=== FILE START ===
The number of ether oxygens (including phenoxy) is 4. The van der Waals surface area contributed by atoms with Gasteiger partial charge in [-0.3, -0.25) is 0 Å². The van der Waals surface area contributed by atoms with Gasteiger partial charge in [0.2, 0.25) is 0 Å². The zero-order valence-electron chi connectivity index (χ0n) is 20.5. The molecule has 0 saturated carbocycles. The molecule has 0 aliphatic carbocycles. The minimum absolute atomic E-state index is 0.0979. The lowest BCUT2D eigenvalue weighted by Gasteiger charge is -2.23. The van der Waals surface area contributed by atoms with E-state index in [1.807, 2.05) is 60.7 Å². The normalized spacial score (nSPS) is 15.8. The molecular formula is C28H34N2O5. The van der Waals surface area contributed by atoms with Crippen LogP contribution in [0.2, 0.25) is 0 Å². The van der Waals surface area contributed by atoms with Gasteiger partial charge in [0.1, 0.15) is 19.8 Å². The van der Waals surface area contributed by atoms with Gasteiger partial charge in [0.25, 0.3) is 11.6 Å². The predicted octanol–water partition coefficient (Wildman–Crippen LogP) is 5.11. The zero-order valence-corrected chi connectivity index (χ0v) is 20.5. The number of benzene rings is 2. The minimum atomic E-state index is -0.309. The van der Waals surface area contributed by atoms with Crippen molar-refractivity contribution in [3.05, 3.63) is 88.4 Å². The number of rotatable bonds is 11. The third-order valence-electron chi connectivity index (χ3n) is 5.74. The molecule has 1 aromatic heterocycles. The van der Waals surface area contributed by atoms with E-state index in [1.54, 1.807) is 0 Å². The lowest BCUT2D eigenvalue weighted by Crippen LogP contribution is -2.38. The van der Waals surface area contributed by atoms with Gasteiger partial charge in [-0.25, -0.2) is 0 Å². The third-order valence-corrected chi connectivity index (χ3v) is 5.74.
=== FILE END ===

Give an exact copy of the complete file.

The number of ether oxygens (including phenoxy) is 4. The van der Waals surface area contributed by atoms with Gasteiger partial charge in [-0.3, -0.25) is 0 Å². The van der Waals surface area contributed by atoms with Gasteiger partial charge in [0.2, 0.25) is 0 Å². The zero-order valence-electron chi connectivity index (χ0n) is 20.5. The molecule has 0 saturated carbocycles. The molecule has 0 aliphatic carbocycles. The minimum absolute atomic E-state index is 0.0979. The lowest BCUT2D eigenvalue weighted by Gasteiger charge is -2.23. The van der Waals surface area contributed by atoms with E-state index in [1.807, 2.05) is 60.7 Å². The normalized spacial score (nSPS) is 15.8. The molecular formula is C28H34N2O5. The van der Waals surface area contributed by atoms with Crippen LogP contribution in [0.2, 0.25) is 0 Å². The van der Waals surface area contributed by atoms with Gasteiger partial charge in [0.1, 0.15) is 19.8 Å². The van der Waals surface area contributed by atoms with Gasteiger partial charge in [0.25, 0.3) is 11.6 Å². The predicted octanol–water partition coefficient (Wildman–Crippen LogP) is 5.11. The zero-order valence-corrected chi connectivity index (χ0v) is 20.5. The number of benzene rings is 2. The minimum atomic E-state index is -0.309. The van der Waals surface area contributed by atoms with Crippen molar-refractivity contribution in [3.05, 3.63) is 88.4 Å². The number of rotatable bonds is 11. The third-order valence-electron chi connectivity index (χ3n) is 5.74. The molecule has 1 aromatic heterocycles. The van der Waals surface area contributed by atoms with E-state index in [1.54, 1.807) is 0 Å². The lowest BCUT2D eigenvalue weighted by Crippen LogP contribution is -2.38. The van der Waals surface area contributed by atoms with Gasteiger partial charge in [-0.25, -0.2) is 0 Å². The third-order valence-corrected chi connectivity index (χ3v) is 5.74.